Over at Melody Steiner’s site, every Thursday I discuss poisonous plants and how to use them to kill off those unwanted characters in your novel. I’m only three posts into that series, but it sparked an idea for a new short series right here. It’s all those wonderful, edible plants you find in your backyard (should you happen to live in the Pacific Northwest). Our ancestors lived without Safeway for a long time, and with all the modern conveniences at our disposal (like grocery stores), we’ve lost some of those skills our ancestors once possessed. Like finding dinner. How does this apply to writing a novel, you ask? It might not. But if you’re writing a fantasy or a historical, it might be a good idea to know what your characters can scarf down when they’re feeling hungry, and which plants to avoid at all costs.
This is the common dandelion, available almost everywhere. The leaves can be eaten raw or cooked, and the roots can be eaten as a vegetable or dried and ground for use as a coffee substitute. The flowers can be used to make dandelion wine (don’t wait for the flower to go to seed, like this photo–use it when it’s still yellow), and the entire plant can be brewed to make beer. Talk about a versatile weed. I have never eaten a dandelion, but the internet says they taste similar to endive. I don’t think I’ve ever eaten endive, either. Dandelion leaves should be harvested in the early spring before they become bitter. If you’re feeling adventurous, there are a lot of recipes on the internet for dandelion salads, side dishes, and drinks. If you try it, let me know how it comes out.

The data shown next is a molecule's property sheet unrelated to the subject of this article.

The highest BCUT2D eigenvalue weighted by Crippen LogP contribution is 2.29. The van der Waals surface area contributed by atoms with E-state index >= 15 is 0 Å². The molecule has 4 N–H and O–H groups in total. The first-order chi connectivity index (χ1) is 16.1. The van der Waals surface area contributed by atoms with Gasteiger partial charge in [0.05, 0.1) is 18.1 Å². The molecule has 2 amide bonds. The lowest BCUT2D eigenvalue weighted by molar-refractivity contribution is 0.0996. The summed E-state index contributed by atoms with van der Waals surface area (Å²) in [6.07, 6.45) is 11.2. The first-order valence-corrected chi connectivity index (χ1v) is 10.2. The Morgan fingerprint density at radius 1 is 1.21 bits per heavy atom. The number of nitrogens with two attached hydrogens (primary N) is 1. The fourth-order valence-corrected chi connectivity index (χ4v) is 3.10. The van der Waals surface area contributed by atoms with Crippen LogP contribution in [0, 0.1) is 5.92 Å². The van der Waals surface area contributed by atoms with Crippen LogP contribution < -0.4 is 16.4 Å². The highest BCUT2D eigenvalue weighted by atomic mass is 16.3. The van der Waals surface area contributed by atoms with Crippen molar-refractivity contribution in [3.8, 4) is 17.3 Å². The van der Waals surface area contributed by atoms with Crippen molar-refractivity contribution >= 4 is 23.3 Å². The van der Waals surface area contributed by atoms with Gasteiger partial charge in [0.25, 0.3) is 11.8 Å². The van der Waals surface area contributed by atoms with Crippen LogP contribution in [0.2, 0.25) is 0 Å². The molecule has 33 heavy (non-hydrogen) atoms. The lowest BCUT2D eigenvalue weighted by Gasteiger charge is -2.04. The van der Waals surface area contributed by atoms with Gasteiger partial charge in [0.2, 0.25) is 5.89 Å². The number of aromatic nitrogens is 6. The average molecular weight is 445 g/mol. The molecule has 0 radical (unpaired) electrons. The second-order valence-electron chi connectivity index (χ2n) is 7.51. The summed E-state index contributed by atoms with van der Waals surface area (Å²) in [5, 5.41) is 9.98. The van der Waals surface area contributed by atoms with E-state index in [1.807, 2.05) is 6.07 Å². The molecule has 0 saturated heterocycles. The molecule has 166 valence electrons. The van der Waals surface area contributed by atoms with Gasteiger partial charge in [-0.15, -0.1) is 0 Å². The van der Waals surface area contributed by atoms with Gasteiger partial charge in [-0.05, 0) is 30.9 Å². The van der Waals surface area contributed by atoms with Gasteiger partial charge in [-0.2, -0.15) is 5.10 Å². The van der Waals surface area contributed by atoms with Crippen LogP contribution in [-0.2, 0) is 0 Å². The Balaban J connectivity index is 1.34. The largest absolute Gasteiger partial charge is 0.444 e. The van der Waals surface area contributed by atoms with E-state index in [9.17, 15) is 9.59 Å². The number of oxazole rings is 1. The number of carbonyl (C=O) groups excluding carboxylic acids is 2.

This is miner’s lettuce, or claytonia perfoliata, and it’s nearly as prevalent as the dandelion, although you might have to trek into the woods a bit to find it. It’s called miner’s lettuce because early miners and settlers used to eat it. It grows during the late months of winter and early months of spring, and therefore was one of the first edible plants to pop up after the long cold spell of winter, saving many a person from starvation or rickets–it’s rich in vitamins A and C. This one I have sampled while taking a home-school class through the woods to try all the edible good stuff, and I agree that it’s juicy and tasty, once you get the spitbug slime off the leaves.
This last early spring treat is wild strawberry (fragaria chiloensis). I used to eat these by the bucket-load when I was a kid, but finding large patches of these is difficult because all the woodland critters like them, too. Unlike the cultivated strawberries we purchase in the grocery stores, wild berries are tiny little things. They’re also high in vitamin C, helping miners and settlers stave off rickets after a long winter with little or no fresh fruit. The berries have a high moisture content, so drying them doesn’t work very well, but they make an excellent pie, or can be eaten right off the vine. The leaves were used medicinally by Native Americans: brewing the leaves as tea creates a delightful drink that can be used to treat diarrhea, and chewing the leaves to create a poultice for burns. This little tidbit might come in handy if your protagonist burned herself getting the soup pot off the flames of her cooking fire.
I’ll cover a few more edible plants in my next post. Stay tuned.